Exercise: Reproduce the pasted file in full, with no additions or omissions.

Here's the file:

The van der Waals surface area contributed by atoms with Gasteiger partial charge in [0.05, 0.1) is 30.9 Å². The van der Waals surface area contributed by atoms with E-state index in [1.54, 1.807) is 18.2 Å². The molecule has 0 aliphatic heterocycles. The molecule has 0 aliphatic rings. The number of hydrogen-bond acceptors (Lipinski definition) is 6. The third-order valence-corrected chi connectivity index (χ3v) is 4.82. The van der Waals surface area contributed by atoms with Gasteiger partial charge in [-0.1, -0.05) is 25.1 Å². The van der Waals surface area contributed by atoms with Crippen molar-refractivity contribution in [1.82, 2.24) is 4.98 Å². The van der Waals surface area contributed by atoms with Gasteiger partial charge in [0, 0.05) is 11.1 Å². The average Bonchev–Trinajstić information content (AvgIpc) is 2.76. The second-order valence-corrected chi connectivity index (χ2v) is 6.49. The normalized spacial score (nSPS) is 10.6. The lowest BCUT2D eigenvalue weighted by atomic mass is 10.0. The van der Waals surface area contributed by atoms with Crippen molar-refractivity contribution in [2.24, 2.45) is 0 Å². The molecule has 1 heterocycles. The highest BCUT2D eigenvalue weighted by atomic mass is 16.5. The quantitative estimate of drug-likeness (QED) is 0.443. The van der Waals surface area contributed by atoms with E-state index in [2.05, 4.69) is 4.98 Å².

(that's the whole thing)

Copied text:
The van der Waals surface area contributed by atoms with Gasteiger partial charge in [0.05, 0.1) is 30.9 Å². The van der Waals surface area contributed by atoms with E-state index in [1.54, 1.807) is 18.2 Å². The molecule has 0 aliphatic heterocycles. The molecule has 0 aliphatic rings. The number of hydrogen-bond acceptors (Lipinski definition) is 6. The third-order valence-corrected chi connectivity index (χ3v) is 4.82. The van der Waals surface area contributed by atoms with Gasteiger partial charge in [-0.1, -0.05) is 25.1 Å². The van der Waals surface area contributed by atoms with Crippen molar-refractivity contribution in [1.82, 2.24) is 4.98 Å². The van der Waals surface area contributed by atoms with Gasteiger partial charge in [0, 0.05) is 11.1 Å². The average Bonchev–Trinajstić information content (AvgIpc) is 2.76. The second-order valence-corrected chi connectivity index (χ2v) is 6.49. The normalized spacial score (nSPS) is 10.6. The lowest BCUT2D eigenvalue weighted by atomic mass is 10.0. The van der Waals surface area contributed by atoms with Crippen molar-refractivity contribution in [2.24, 2.45) is 0 Å². The molecule has 1 heterocycles. The highest BCUT2D eigenvalue weighted by atomic mass is 16.5. The quantitative estimate of drug-likeness (QED) is 0.443. The van der Waals surface area contributed by atoms with E-state index in [2.05, 4.69) is 4.98 Å².